Brio Zento Review


Senior Community Member
Disclaimer: Please note that the Brio Zento is not certified for use in the U.S. or Canada. The reviewer is in New Zealand, where it is legal to use a Swedish seat, and we're most grateful for the in depth review.

Brio Zento Review


Photo courtesy of Brio New Zealand

Main info:

Model: Zento
Manufacturers website: or
Date of manufacture: October 2007
Seat type: 3-in-1 (rear-facing, forward-facing, booster)
Safety Standard: ECE R44/04 (European Safety Standard) as well as the Swedish "T" approval
RF weight limit: 0-25kg (0-55lbs)
FF weight limit: 12-18kg (26-40lbs)
Booster weight limit: 15-25kg (33-55lbs)

Brief introduction:

The Brio Zento is a 3-in-1 child safety seat made by Brio, Sweden. The design of the BRIO Zento is based on more than 20 years of research into child safety. BRIO Zento fufills the latest safety requirements according to ECE R44 rev 04 - the European standard for children's car seats - as well as Swedish "T" approval.
The Swedish "T" approval is one which only seats that show very low force on the head and neck in a collision get. Very few seats have this approval.

Whilst the Brio Zento is available in Scandinavia (Sweden, Norway etc) please remember that some of the information in this review (such as costs and retailers) may pertain to the country in which I reside, New Zealand. The Brio Zento is the first of its kind in this country and it's arrival has been long awaited. As of 22.02.2008 (or 02.22.2008 for some of you overseas!) the Brio Zento is sold exclusively through Baby On The Move retailers around the country for approx. $549NZD.


Please remember these measurements are approximations and may not be totally accurate.
Bottom slot:
19.8cm (7.8 inches)
Top slot: 36cm(14.2 inches)
Shell height (from seating position to top of seat): 57cm (22.4 inches)
Please also note that although the top slot height does appear to be quite low, the Brio Zento can be used until the tips of the ears/eye level is aligned with the top shell of the seat.


EPS Foam: The Brio Zento has a great amount (and might I add, rather thick!!!) encasing of EPS Foam around the back and sides.


If you don't know much about EPS Foam and it's benefits, you may find the following threads informative:

Blow moulded shell:

The Brio Zento has a blow moulded shell (as opposed to a single cell shell)
which provides a double wall of plastic and air for enhanced side impact protection.


Innovative locking clip:

One of the features of the Brio Zento that I found particularly interesting was the "locking clip". Although it appears to look relatively similar in shape and composition to your regular locking clip, it's actually bolted to the frame of the car seat by way of a strap to prevent it becoming a projectile in the event of a motor vehicle collision (was going to say accident but we're not allowed to call them "accidents"! LOL).


Instruction labelling/booklet/DVD/vehicle compatibility list incorporated in to head rest:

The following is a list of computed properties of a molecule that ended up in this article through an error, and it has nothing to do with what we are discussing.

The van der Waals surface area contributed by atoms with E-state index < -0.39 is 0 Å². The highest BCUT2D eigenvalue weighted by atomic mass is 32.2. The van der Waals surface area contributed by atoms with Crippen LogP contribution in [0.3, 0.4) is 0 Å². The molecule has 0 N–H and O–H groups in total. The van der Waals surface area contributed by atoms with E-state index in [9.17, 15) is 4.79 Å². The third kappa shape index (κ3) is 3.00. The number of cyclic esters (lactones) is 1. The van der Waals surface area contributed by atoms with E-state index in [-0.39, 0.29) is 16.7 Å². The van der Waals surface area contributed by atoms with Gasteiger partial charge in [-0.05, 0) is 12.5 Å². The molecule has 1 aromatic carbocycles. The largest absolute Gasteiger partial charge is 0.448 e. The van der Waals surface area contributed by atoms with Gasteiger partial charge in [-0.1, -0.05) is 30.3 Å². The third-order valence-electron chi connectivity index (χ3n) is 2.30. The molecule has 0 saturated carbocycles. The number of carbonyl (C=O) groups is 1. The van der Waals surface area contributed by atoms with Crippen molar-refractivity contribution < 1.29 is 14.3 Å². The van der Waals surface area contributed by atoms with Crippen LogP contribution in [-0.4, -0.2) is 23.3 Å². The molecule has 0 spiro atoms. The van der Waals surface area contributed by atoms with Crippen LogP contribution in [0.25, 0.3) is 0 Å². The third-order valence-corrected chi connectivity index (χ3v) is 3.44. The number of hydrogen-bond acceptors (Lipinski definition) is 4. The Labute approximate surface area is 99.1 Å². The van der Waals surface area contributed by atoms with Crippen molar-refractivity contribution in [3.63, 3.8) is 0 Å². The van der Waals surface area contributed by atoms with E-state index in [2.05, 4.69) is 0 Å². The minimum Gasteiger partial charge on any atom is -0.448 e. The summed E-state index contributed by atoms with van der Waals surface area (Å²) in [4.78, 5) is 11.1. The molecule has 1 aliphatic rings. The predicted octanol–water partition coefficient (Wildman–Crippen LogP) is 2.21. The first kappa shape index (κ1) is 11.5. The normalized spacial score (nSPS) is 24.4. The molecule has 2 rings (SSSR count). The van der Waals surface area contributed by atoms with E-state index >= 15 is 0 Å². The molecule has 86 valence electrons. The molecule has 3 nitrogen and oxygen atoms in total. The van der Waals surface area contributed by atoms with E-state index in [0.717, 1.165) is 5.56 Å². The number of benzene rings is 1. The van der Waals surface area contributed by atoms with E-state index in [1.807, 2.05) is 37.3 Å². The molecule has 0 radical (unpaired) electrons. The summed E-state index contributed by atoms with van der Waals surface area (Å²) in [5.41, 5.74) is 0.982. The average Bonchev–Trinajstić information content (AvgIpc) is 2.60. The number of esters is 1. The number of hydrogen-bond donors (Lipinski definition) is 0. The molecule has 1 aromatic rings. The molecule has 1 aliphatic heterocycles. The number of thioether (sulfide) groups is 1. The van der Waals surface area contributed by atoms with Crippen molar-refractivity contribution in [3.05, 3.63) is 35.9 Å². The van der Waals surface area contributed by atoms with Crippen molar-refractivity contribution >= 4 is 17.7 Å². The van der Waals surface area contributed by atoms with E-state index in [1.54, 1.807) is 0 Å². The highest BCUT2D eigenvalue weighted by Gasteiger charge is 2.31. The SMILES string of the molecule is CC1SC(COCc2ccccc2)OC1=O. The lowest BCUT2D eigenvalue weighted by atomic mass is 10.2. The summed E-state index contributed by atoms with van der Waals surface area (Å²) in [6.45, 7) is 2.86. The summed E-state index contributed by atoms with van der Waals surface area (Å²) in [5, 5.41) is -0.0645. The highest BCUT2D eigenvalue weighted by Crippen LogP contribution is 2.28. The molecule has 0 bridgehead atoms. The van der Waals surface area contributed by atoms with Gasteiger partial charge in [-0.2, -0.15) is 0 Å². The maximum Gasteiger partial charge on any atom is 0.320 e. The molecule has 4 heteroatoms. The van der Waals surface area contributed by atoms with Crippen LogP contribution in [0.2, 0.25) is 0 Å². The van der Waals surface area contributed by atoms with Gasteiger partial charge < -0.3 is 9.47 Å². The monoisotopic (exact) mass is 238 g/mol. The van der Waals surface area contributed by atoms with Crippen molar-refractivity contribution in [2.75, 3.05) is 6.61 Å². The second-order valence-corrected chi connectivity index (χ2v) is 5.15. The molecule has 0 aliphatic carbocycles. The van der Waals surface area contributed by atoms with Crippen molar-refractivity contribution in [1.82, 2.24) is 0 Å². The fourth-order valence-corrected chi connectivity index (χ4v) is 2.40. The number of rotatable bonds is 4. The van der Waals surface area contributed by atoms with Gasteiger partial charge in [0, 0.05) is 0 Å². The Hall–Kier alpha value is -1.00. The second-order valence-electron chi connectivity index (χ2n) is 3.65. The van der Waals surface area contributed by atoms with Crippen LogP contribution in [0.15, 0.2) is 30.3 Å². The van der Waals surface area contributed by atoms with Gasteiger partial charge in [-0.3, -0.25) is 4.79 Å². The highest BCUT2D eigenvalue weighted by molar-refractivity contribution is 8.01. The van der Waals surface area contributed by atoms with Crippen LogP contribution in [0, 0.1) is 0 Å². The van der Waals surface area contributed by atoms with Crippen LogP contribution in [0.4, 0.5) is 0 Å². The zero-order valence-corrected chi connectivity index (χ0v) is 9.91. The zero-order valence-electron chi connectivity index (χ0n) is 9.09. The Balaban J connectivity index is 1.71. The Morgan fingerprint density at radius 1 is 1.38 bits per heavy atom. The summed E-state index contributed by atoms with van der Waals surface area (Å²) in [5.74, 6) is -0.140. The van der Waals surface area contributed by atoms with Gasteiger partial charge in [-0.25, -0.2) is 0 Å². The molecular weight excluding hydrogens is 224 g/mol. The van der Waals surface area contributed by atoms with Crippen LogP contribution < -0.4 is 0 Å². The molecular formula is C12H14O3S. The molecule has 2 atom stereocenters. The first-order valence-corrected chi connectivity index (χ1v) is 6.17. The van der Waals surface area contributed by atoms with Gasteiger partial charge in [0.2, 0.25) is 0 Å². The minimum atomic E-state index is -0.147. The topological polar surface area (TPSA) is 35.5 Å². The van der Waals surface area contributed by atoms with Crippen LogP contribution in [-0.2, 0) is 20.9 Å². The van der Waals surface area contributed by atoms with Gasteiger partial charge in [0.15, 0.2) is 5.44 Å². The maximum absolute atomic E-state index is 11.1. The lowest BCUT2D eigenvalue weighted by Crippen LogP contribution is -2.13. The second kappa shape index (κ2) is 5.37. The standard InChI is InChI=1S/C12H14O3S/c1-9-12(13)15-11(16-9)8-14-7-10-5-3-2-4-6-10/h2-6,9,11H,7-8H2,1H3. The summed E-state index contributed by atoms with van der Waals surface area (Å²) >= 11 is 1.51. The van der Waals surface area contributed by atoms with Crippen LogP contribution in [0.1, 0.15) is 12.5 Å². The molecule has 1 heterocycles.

Another feature I thought was quite smart was putting a huge label on the underside of the head rest to demonstrate how to use the seat (if of course, you left the manual at home or temporarily misplaced it). In the head rest is an actual POCKET where an instruction/demonstration DVD, instruction booklet and vehicle compatibility list are stored.


The instruction manual is 8 pages (including the front and back page) even with very few pages I found it quite informative.
The DVD was quite interesting, you'd have expected that it would have voice over instructions. However, it did not. Even still I found the visuals quite good and as most people are very visual I think most people could understand the DVD quite easily.
And something you'd almost never see on any seat (though I did get one with my Britax Two Way Elite) is a vehicle compatibility list. Which is as it sounds, a list with a whole lot of vehicles the Brio Zento is compatible with, what a marvellous idea!


**Rear-facing tethers**

I felt the rear-facing tethers section deserved to have its very own post so please read on to the second post in this thread - Thanks!

"Rubber" type backed harness shoulder pads, car seat "heels" and rubberised arm rests:

Pretty self explanatory really. I couldn't say for 100% certainty why the harness shoulder pads are rubber backed but some on here have theorised that this helps keep the harness firmly on the shoulders (much like a chest clip). As I said though, I'm not completely sure why they are "rubber" backed but I will endeavour to get this information for a future update of this review.

**UPDATE** After contacting Brio New Zealand I received this info about the rubber backed shoulder pads:

...the rubber backed shoulder pads are supposed to help in keeping the harness in better position since rubber has got quite a good grip.


As above, the Brio Zento also has rubberised "heels" and arm rests. I'm not sure if there is a reason behind the "arm rests" being rubberised, however one would assume that the "heels" are rubberised to provide further stability? Hopefully I can get more information on this for a future update.